DirecTV sets up the first UltraHD TV channel in the United States, starting with the Masters golf tournament

The era of live 4K broadcasts begins with a whimper.

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DirecTV is making good on its promise to launch live 4K telecasts in early 2016, though it’s doing so entirely on its own.

On April 7, the AT&T-owned satellite provider will launch a “DirecTV 4K” channel, with the Masters golf tournament as its inaugural offering. Barring any last-minute surprises from other TV providers, this should be the first live 4K UltraHD telecast in the United States.

The Masters telecast will run from April 7 through April 10, roughly between the hours of 10:30 a.m. and 6 p.m. Eastern time. Instead of traditional coverage that bounces around the entire course, DirecTV will be setting up shop around the 11th, 12th, and 13th holes of the Augusta National Golf Club. (The regular telecast will run on CBS.)

Beyond the tournament, the 4K channel will include videos from DirecTV-owned Audience Network, a selection of documentaries, and other unspecified UltraHD content. DirecTV continues to offer downloadable 4K movies to subscribers as well.

To watch the new channel, subscribers will need either an Ultimate or Premiere package, the latest Genie HD DVR (HR54), and either a DirecTV 4K-ready TV or a 4K Genie Mini connected to any HDMI 2.0 and HDCP 2.2 compliant 4K television.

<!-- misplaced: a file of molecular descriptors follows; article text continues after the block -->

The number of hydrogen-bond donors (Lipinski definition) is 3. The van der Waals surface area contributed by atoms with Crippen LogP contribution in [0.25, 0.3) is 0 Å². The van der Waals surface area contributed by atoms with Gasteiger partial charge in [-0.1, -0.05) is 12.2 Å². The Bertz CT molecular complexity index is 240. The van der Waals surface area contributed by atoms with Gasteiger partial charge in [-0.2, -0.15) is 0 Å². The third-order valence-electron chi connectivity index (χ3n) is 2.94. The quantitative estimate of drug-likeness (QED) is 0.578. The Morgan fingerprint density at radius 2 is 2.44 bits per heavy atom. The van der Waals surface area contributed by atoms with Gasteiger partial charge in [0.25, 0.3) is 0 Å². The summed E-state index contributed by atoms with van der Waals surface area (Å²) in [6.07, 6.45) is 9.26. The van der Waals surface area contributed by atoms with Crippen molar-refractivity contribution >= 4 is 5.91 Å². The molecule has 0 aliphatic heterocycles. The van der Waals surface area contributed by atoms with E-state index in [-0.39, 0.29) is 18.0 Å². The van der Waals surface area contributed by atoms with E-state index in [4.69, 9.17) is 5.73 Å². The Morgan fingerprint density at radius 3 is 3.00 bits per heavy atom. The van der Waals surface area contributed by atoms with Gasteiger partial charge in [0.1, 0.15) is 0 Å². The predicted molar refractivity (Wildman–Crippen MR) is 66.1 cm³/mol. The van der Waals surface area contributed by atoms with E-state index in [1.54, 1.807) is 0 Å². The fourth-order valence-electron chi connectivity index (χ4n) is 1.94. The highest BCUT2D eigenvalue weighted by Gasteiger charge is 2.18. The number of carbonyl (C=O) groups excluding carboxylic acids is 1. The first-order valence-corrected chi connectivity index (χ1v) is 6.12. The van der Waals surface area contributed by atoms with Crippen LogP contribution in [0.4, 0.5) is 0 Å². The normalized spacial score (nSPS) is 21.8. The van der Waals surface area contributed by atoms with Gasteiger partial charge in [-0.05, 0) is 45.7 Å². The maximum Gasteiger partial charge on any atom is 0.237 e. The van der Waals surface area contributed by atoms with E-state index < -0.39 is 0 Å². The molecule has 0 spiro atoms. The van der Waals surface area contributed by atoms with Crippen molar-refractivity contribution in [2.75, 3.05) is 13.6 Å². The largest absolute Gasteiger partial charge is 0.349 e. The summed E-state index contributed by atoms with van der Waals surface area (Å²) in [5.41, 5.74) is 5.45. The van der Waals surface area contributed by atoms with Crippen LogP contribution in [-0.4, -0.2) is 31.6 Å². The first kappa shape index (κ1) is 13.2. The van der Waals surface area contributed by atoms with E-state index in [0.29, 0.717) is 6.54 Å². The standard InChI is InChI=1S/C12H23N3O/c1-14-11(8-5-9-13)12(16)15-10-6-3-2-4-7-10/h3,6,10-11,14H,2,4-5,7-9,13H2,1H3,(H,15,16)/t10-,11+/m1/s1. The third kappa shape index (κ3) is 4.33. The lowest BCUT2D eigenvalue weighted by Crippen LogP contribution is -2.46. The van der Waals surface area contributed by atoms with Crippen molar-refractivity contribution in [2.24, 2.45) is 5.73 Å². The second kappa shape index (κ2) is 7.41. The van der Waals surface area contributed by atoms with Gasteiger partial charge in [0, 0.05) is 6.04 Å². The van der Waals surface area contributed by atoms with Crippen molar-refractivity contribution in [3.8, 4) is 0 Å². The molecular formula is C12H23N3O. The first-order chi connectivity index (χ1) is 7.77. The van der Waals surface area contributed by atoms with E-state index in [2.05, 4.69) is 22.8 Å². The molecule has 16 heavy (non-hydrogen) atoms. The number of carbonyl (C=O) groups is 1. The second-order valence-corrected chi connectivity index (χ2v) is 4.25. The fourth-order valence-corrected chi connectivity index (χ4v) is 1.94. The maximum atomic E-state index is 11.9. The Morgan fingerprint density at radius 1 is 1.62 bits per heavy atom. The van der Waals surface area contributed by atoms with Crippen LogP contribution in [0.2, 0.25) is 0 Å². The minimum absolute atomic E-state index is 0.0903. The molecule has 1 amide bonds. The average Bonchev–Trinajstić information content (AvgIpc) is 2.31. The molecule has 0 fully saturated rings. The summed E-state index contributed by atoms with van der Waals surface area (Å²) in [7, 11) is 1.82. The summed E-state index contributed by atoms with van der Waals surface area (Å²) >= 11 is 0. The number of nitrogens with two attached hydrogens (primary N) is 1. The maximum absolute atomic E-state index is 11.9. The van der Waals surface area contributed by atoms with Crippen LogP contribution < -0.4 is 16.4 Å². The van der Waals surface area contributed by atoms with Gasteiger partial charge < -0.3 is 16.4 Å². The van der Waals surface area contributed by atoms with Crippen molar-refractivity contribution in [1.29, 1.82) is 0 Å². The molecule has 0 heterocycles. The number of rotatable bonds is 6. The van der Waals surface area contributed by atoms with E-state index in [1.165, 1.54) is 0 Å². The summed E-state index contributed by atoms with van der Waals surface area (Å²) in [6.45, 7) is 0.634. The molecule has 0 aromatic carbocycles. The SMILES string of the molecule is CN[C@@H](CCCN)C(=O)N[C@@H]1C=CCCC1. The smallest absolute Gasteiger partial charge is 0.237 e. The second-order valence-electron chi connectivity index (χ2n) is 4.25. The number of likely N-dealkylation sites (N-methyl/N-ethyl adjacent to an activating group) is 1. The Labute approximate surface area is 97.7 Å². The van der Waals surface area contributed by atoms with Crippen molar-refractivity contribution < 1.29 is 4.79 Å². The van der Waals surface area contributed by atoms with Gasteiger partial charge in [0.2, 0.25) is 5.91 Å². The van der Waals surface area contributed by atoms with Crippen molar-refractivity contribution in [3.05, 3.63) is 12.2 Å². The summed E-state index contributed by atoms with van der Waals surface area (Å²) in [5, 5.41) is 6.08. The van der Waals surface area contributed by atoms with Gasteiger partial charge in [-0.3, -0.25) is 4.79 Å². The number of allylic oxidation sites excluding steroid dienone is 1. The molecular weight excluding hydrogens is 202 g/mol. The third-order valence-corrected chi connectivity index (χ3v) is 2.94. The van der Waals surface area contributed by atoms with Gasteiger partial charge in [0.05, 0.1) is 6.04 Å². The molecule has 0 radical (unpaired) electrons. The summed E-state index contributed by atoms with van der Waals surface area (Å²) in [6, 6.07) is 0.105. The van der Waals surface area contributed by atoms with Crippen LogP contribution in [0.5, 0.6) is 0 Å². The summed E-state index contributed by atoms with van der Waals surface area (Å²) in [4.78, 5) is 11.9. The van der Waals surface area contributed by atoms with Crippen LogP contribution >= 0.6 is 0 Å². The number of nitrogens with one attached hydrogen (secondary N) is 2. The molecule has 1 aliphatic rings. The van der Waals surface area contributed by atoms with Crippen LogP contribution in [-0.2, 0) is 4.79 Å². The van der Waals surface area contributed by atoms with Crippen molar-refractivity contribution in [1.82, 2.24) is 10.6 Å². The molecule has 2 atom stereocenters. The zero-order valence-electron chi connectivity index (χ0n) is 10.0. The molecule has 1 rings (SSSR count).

Why this matters: The live 4K telecast is a milestone for the pay-TV industry, which has lagged behind streaming services such as Netflix and Amazon Prime in supporting the higher-resolution format. But it also underscores how much further 4K has to go, as not a single regular channel is offering an UltraHD variant. DirecTV has previously boasted of having capacity for 50 UltraHD channels, and said it would be “bringing our check books” to partners who wanted in. For now, however, the satellite provider stands alone.

This story, "DirecTV sets up the first UltraHD TV channel in the United States, starting with the Masters golf tournament" was originally published by TechHive.

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